The U.S. Environmental Protection Agency's (EPA) upcoming greenhouse gas (GHG) standards for existing power plants will add one more regulatory burden to an already taxed coal plant fleet.
After proposing GHG standards for new power plants in September, EPA plans to issue draft carbon emissions rules for existing plants in June and finalize them a year later. States would be required to file compliance plans in mid-2016.
Retirements loom large
No matter how much flexibility EPA gives states in meeting a new carbon standard, the upcoming rules will likely spur another round of plant retirements, especially among smaller, older coal-fired facilities.
These plants, which tend to be inefficient, are vulnerable to being closed because they are too small to warrant new pollution controls that would lower emissions. Also, investor-owned utilities have already recovered or will soon fully recover the cost of building the power plants so they will no longer earn a return on the original investment in the units.Utilities and generators will likely add natural gas plants, renewables and demand-side resources to replace the retired plants.
There has already been a wave of coal plant retirements and announced shut downs because of new and pending air emissions regulations. Not counting potential GHG emissions standards, the Brattle Group, a consulting firm, estimates that up to 77,000 MW of coal plants could be retired out of the 316,000 MW that makes up the coal-fired fleet in the U.S.
How will the rules play out?
The EPA is floating an approach that could allow renewables, energy efficiency, fuel switching from coal to natural gas and nuclear plant expansions to count towards meeting the GHG emissions reduction goal, said William Reilly, former EPA administrator, at a December meeting on the pending regulations.
“This offers opportunities for states, investor-owned power companies, municipal utilities, and cooperatives to rely on the measures they have in place or plan to adopt soon to demonstrate compliance,” Reilly said.
Whatever EPA proposes, the rule will likely be challenged in court, according to Reilly.
“There will be litigation – protracted, costly, time-consuming, no doubt – and, depending on how carefully the rule is drafted, it may survive intact, be sent back to the Agency for revision, or be scuttled outright,” he said. “You can expect that the full impact of the forthcoming rule is years away, though decisions will need to be made much sooner.”
Reilly sees ample opportunities to replace any lost coal-fired generation. “There appears to be an aligning of incentives for EPA, states, environmental groups, and utilities to allow other reduction measures to count for compliance, to take advantage of the abundant opportunities in America for distributed renewable generation and, of course, to maximize efficiency in our use of energy,” he said.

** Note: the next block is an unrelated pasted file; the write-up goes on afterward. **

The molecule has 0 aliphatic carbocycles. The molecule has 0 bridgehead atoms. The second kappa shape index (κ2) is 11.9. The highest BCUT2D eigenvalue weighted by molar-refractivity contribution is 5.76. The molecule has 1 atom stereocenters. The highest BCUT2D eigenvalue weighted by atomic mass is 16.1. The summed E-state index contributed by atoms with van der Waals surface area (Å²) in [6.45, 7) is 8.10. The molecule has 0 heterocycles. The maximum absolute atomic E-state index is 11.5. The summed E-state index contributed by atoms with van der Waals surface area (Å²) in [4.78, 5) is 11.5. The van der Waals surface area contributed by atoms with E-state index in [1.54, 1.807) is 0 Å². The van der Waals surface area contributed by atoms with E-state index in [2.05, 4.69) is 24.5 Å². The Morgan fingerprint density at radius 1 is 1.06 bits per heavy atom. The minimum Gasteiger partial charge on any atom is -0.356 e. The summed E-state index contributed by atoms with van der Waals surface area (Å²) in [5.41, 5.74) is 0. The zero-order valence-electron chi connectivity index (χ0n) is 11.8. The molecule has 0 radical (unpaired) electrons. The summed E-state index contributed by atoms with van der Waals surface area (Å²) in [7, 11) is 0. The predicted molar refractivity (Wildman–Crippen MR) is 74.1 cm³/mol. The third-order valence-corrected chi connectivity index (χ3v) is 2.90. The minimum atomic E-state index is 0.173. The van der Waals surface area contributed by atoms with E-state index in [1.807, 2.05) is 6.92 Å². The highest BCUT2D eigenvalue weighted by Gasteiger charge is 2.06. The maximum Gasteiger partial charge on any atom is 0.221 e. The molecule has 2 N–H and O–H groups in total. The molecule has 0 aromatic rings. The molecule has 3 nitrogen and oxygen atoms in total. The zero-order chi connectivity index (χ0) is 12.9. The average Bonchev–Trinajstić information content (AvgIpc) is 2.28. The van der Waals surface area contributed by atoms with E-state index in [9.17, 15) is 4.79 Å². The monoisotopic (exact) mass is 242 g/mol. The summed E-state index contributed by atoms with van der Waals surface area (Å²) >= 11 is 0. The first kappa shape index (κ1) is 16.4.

Groups like the Natural Resources Defense Council (NRDC) believe that a regulatory framework can be established that would cut GHG emissions from existing power plants by 26% by 2020. NRDC's plan would cost $4 billion by 2020, but save up to $60 billion. Coal supporters contend that the costs would be much higher and are taking steps in Congress to block EPA.
A look at Minnesota
Minnesota provides a snapshot of of the coal fleet in the U.S. and shows why it is vulnerable to GHG emissions standards.
Minnesota has nearly 4,900 MW of coal-fired capacity, accounting for about three-fifths of the state's generation in 2011, according to the EIA. On average, the units are 46 years old compared with the national average of 45 years old, according to Wind On the Wires, an advocacy group that supports wind generation. About 38% of Minnesota's coal capacity is at least 50 years old. Minnesota utilities have announced plans to retire 493 MW by 2019.
Four coal plants make up 51% of the capacity, with 14 plants making up the rest of the fleet. It is those smaller coal plants that are especially vulnerable to being shut down, noted Joe Sullivan, Wind On the Wires regional policy director. “I think we're going to see us shedding these smaller units,” he said.
Wind On the Wires has identified about 1,600 MW of coal capacity that will be fully depreciated – or garnering no return – by 2030. Sullivan believes those plants are especially likely to be shut down, providing a major opportunity for new renewable resources.
Other states in the Midwest and South are similarly reliant on coal-fired plants.
Outlook for the future
U.S. coal generation increased this year following a sharp downturn in 2012.
Even so, the long-term trend is down.
The Energy Information Administration (EIA) expects coal plants to account for about 40% of all generation this year, down from around 50% in 2008, the federal agency said in May. That decline is set to continue with imminent coal plant retirements and few plants being built.
Utilities are already carefully reviewing their fleets to make sure they are cost effective. The pending GHG rules will be one more factor weighing on the economics of those plants.
Clearly, there will be opportunities around the U.S. for new generation and efficiency programs as the nation's power plant fleet continues to evolve.
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